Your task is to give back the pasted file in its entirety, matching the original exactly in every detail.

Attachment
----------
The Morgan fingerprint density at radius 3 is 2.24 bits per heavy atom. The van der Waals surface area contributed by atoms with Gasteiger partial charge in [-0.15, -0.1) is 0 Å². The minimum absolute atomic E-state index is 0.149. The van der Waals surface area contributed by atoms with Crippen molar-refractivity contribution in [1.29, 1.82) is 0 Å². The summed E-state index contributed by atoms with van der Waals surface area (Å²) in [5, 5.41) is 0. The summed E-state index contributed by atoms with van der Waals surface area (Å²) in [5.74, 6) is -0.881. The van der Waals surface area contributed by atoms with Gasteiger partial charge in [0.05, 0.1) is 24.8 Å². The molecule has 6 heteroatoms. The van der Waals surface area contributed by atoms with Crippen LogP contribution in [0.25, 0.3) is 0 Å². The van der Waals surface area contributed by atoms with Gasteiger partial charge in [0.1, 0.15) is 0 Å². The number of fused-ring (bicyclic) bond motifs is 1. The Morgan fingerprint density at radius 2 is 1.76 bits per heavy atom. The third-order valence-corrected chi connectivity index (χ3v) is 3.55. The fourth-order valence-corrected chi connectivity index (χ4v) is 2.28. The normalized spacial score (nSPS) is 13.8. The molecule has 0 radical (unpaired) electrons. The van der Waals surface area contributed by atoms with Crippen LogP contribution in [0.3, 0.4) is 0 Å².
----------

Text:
The Morgan fingerprint density at radius 3 is 2.24 bits per heavy atom. The van der Waals surface area contributed by atoms with Gasteiger partial charge in [-0.15, -0.1) is 0 Å². The minimum absolute atomic E-state index is 0.149. The van der Waals surface area contributed by atoms with Crippen molar-refractivity contribution in [1.29, 1.82) is 0 Å². The summed E-state index contributed by atoms with van der Waals surface area (Å²) in [5, 5.41) is 0. The summed E-state index contributed by atoms with van der Waals surface area (Å²) in [5.74, 6) is -0.881. The van der Waals surface area contributed by atoms with Gasteiger partial charge in [0.05, 0.1) is 24.8 Å². The molecule has 6 heteroatoms. The van der Waals surface area contributed by atoms with Crippen LogP contribution in [0.25, 0.3) is 0 Å². The van der Waals surface area contributed by atoms with Gasteiger partial charge in [0.1, 0.15) is 0 Å². The number of fused-ring (bicyclic) bond motifs is 1. The Morgan fingerprint density at radius 2 is 1.76 bits per heavy atom. The third-order valence-corrected chi connectivity index (χ3v) is 3.55. The fourth-order valence-corrected chi connectivity index (χ4v) is 2.28. The normalized spacial score (nSPS) is 13.8. The molecule has 0 radical (unpaired) electrons. The van der Waals surface area contributed by atoms with Crippen LogP contribution in [0.3, 0.4) is 0 Å².